AUTOINFECTION

From Big Medical Encyclopedia

AUTOINFECTION (Greek autos + infection; synonym: autogenic, endogenous infection) — the disease caused by own conditionally pathogenic microbic flora of an organism. Activators A. — various microorganisms, constantly vegetans on skin and mucous membranes of respiratory and digestive paths, generative organs, a conjunctiva (see Mikroflor of the person). The greatest value as activators A. have various coccal forms, especially strepto-and staphylococcus, colibacillus, proteas and a pyocyanic stick, and also some fungi. The most often autoinfektsionny processes develop in a pharynx, almonds, a worm-shaped shoot, a large intestine, a conjunctiva, a bronchial tree, easy and uric ways.

Under the influence of various factors reducing a barrier role of skin and mucous membranes these optionally pathogenic microorganisms can cause both limited local, and the generalized process proceeding with bacteremia (see) and secondary metastatic centers.

Separate types of dermatitis, pustulous damages of skin, nasopharyngites, appendicitis, some colitis, bronchitis, bronchial pneumonia, tsistopiyelonefrita, otitises, cholecystitises, and also many forms of sepsis belong to autoinfections. Conditions of emergence of autoinfektsionny processes are very diverse. Various external influences (mechanical, physical, chemical), the disturbances of internal environment of an organism which happened under influence hron, somatic diseases (a diabetes mellitus, cancer, diseases of blood, avitaminosis, etc.), can lead to disturbance of the barrier devices protecting body tissues from hit in them microbic flora.

In genesis And. easing or a perversion of physiological functions of an organism, disturbances of an innervation leading to dysfunction of various sphincters and muscular walls of the hollow bodies containing conditionally pathogenic bacterial flora are of great importance. Disturbances of normal movement of contents and stagnation of the last along with damage of anti-infectious barriers lead to development of autoinfektsionny processes. Quite often And. joins dystrophic disturbances of fabrics, napr, at a neyroparalitkchesky keratitis, decubituses, trophic ulcers. A number of infectious diseases, such as flu, measles, whooping cough, a viral hepatitis, can be followed by an aggravation And. Prolonged use of antibiotics, especially tetracycline row, changes normal bacterial symbiosis in an organism, leads to development of the so-called dysbacteriosis which is quite often the cornerstone And.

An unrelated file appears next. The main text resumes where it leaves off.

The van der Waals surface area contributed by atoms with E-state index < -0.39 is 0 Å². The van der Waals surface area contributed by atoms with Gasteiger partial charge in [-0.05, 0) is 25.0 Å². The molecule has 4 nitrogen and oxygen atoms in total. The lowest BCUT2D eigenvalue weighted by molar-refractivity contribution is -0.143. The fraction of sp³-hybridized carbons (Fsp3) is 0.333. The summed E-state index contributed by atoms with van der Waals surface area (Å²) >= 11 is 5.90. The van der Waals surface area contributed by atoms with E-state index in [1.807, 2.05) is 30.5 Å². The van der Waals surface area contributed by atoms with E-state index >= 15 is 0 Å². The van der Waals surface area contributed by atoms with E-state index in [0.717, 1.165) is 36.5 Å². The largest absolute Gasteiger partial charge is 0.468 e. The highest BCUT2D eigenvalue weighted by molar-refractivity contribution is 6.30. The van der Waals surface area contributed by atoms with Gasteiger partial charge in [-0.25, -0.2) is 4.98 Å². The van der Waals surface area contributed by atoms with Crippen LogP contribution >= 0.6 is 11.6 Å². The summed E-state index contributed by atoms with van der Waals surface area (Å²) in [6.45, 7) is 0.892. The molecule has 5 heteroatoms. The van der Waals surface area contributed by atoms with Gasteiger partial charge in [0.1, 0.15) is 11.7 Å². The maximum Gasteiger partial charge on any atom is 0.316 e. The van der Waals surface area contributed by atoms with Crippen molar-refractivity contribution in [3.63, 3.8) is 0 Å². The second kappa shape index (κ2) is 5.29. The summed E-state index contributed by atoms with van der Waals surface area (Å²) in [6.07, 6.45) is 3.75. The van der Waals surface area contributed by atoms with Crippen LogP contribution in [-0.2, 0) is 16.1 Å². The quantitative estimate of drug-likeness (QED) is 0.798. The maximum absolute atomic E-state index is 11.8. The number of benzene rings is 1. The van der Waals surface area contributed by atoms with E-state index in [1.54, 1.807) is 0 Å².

Special value A. has at impact on an organism of ionizing radiation. The last lead to considerable easing of natural immunity, in particular to decrease in phagocytal activity of blood that leads to development And. Immunity at And., as a rule, happens unsterile, reflecting the fact of transition of infectious process to former «peaceful» symbiosis.

It should be noted that the division of infections on endogenous and exogenous is rather conditional. So, e.g., arisen it is exogenous quinsy or pneumonia can pass into chronically proceeding diseases — tonsillitis, and also the bronchiectasias capable to recur repeatedly on an endogenous basis. And, on the contrary, the person having an autoinfektsionny disease can become a source of mass infection of people around. From patients And. persons with the open staphylococcal centers (epidemiologically) are the most dangerous, especially with suppurations of skin, and also a respiratory disease since their pathological allocations pollute the environment, objects also can cause the group outbreaks of infectious diseases, is more often than intrahospital. Perhaps also hit of activators on foodstuff owing to their processing by persons, suffering And. skin or respiratory organs. According to I. V. Davydovsky, the role of exogenous infections more and more falls, and specific weight And. increases. Especially frequency increased And. in connection with broad and irrational use of himiopreparat and steroid hormones. See also Infection .



Bibliography: Davydovsky I. V. The doctrine about an infection, M., 1956.

V. I. Pokrovsky.

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